Tuesday 24 June 2008

Don't You Know There's A Crusade On?

When Blair was PM, he liked to announce from time to time a ‘national conversation’, about some subject of other that no one but the usual axe-grinders wished to have a conversation about, least of all a one-way one with Blair’s aparatchiks. Brown, being a man of vision and destiny, aims higher: yesterday (and you might have missed this) he launched nothing less than a ‘national crusade’. Apparently, it’s against child poverty and for social mobility - both of which he has often proclaimed to be core elements of his vision and no doubt crucial to his ‘moral compass’. So, having failed to dent child poverty after a decade of flinging money at it and erecting welfare structures of labyrinthine complexity, he proposes to really crack it this time - by, er, flinging more money at it, in this case a £200 incentive for ‘disadvantaged’ parents who toe the line. Why not stop taxing the poor, instead of actually increasing their tax burden? And, when it comes to social mobility - which decades of social engineering have managed to reduce to 1950s levels - why not reintroduce the one proven effective engine of increased social mobility? The grammar school system, that is.
Well, of course, none of that is going to happen. Brown can think only in terms of the state wielding various combinations of carrot and stick, and even now seems convinced that spending taxpayers’ money can solve anything. Some crusade.


  1. Damn it, Nige. The man has an election to win! He's not going to do that with huge tax hikes, general incompetence, and the personality of a licking toad. Get with the programme and open yourself up to large state-funded bribes. It's the politics of the future. It's the politics of today.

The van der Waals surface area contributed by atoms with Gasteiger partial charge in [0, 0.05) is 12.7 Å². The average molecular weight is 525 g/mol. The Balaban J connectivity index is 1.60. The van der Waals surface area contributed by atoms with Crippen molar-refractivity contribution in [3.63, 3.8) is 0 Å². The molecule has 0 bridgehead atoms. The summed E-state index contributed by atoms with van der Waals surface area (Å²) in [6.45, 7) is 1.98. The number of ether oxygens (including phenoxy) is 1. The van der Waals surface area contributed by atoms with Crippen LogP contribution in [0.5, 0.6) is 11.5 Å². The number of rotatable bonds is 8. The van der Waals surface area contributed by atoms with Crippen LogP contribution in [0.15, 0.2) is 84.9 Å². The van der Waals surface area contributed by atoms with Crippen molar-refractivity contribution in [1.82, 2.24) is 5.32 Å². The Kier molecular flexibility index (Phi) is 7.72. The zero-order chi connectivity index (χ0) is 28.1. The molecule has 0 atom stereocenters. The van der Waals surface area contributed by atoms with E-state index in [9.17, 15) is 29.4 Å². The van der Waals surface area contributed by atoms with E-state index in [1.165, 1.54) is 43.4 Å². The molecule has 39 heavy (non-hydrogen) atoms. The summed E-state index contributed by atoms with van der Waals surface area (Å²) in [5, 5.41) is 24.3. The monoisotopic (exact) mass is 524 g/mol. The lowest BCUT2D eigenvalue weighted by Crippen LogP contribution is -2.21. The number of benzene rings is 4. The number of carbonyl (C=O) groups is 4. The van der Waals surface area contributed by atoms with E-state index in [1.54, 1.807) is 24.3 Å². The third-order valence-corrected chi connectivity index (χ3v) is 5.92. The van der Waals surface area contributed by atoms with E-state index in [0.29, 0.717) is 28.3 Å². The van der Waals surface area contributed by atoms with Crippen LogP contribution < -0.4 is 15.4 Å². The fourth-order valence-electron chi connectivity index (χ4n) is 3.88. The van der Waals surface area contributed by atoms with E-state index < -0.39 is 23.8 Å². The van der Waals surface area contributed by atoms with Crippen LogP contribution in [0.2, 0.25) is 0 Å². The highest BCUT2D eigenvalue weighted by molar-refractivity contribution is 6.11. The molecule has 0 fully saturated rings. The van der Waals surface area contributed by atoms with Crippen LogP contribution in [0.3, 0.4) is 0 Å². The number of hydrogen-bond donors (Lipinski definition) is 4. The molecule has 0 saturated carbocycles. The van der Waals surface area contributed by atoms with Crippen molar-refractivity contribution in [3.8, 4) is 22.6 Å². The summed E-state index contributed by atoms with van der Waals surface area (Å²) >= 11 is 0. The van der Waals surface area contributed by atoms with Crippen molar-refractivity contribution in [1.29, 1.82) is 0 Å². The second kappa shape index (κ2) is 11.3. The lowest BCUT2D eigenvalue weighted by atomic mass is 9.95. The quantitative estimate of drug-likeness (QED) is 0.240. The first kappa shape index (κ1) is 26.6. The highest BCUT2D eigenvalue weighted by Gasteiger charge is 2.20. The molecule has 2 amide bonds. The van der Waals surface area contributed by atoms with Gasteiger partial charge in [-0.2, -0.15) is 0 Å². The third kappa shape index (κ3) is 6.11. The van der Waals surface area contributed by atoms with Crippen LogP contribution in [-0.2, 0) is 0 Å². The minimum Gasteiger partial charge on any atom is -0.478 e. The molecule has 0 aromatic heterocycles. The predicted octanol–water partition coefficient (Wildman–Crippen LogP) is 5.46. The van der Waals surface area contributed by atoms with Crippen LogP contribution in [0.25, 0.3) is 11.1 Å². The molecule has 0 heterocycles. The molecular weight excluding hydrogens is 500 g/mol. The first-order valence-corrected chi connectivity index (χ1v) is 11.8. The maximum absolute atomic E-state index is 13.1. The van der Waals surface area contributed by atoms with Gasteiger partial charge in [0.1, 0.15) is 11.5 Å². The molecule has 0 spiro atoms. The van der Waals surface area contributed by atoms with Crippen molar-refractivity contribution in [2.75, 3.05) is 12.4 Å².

2. You're right, Dick.
    It gets worse too - I now see that GB described this nonsense as 'the great test of our time'. That'll be the one you've failed then, Gordon. See me.

  3. I was reading yesterday about a town in Germany that has suspended most of its traffic regulations - signs, lights, white lines on the road, etc. The local accident rate has fallen sharply, apparently, because drivers are now obliged to be much, much more careful when out and about.

    And then I thought, could I ever see this happen in the UK? Er, no. The notion that less regulation produces a greater public good than more regulation would be a slap to the Great Wen of state control and state spending on which Brown, his cronies and a big slice of businesses and consultants now depend. They are crusaders all right, Jim, but only when on expenses or on television. And I'll bet that most of them envisage a comfortable retirement in another country. Au fond, they are hypocrites.

  4. Mark, I read that too. I think it's being going on for a while.

    It's quite frightening what free, independently-minded people can do when the government leaves them alone. Somebody should put a stop to it immediately before somebody realises that we don't actually need a huge bloated government spending all our money.

  5. They did something similar on Kensington High Street by reducing the signage, road markings and street furniture to the bare minimum - making the street at once safer and more aesthetically pleasing. It will, of course, never catch on.

  6. Oh well, at least he's dropped all that secular nonsense: Crusade does of course mean 'marked by the Cross'. Still I haven't yet seen him wearing one of those natty Templar tabbards. Nor yet a cross of the Knights of St John. Can't the man do anything properly?